Ameerega yoshina from the Serrania de Contamana, Loreto, Peru. Photo by Jason Brown.
Known from two localities in Peru: Serrania de Contamana, Loreto (310 m) and Callanayacu, south bank of Rio Huallaga, San Martin (261 m). These localities are separated by the Ucayali floodplain which may be a significant barrier between populations, as this species appears to be restricted to premontane habitats. View type locality in Google Maps.
This species occurs near streams and has only been found in undisturbed habitats. Within these habitats, the frogs appear to be patchily distributed, but can be common in some areas. Despite the fact that this species is easily detected by their incessant, distinctive call, they are exceedingly cryptic and thus nearly impossible to find. Tadpole deposition occurs in small streams and forest pools. In the Serrania de Contamana, A. yoshina is sympatric with A. ignipedis, A. hahneli, and A. trivittata. In Callanayacu, A. yoshina is sympatric with A. altamazonica, A. trivittata, and A. cainarachi.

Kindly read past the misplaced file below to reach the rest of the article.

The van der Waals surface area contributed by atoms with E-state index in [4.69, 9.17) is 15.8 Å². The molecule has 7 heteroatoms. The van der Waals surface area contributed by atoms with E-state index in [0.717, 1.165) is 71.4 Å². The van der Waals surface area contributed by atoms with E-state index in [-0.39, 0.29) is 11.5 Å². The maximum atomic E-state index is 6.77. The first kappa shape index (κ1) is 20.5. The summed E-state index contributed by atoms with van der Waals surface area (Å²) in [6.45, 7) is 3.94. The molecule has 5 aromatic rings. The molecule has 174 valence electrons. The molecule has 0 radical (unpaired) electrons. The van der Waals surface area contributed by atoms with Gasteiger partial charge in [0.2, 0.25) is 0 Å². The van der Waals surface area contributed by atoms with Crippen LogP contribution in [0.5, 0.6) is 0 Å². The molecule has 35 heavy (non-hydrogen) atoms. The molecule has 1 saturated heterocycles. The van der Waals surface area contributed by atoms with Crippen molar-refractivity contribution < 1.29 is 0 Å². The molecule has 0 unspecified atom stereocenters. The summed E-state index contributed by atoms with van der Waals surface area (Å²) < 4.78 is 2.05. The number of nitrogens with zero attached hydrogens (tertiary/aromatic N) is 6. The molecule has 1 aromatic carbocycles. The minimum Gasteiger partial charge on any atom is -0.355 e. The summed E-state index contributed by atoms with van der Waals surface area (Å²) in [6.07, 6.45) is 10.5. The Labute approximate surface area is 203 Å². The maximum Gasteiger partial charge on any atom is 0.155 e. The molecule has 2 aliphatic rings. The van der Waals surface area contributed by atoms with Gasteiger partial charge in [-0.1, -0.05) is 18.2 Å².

Brown and Twomey (2009) suggest this species be listed as Near Threatened under IUCN criteria. Much of this species’ potential habitat is protected in the Cordillera Azul National Park, although the extent to which this species occurs in the park remains unknown.
Ameerega yoshina is likely the sister species of A. bassleri, although the phylogenetics of this group are particularly complicated, which may be attributable to incomplete lineage sorting and/or introgression. However, A. yoshina has a distinct call which is immediately recognizable from A. bassleri, a character which we suggest warrants full-species status.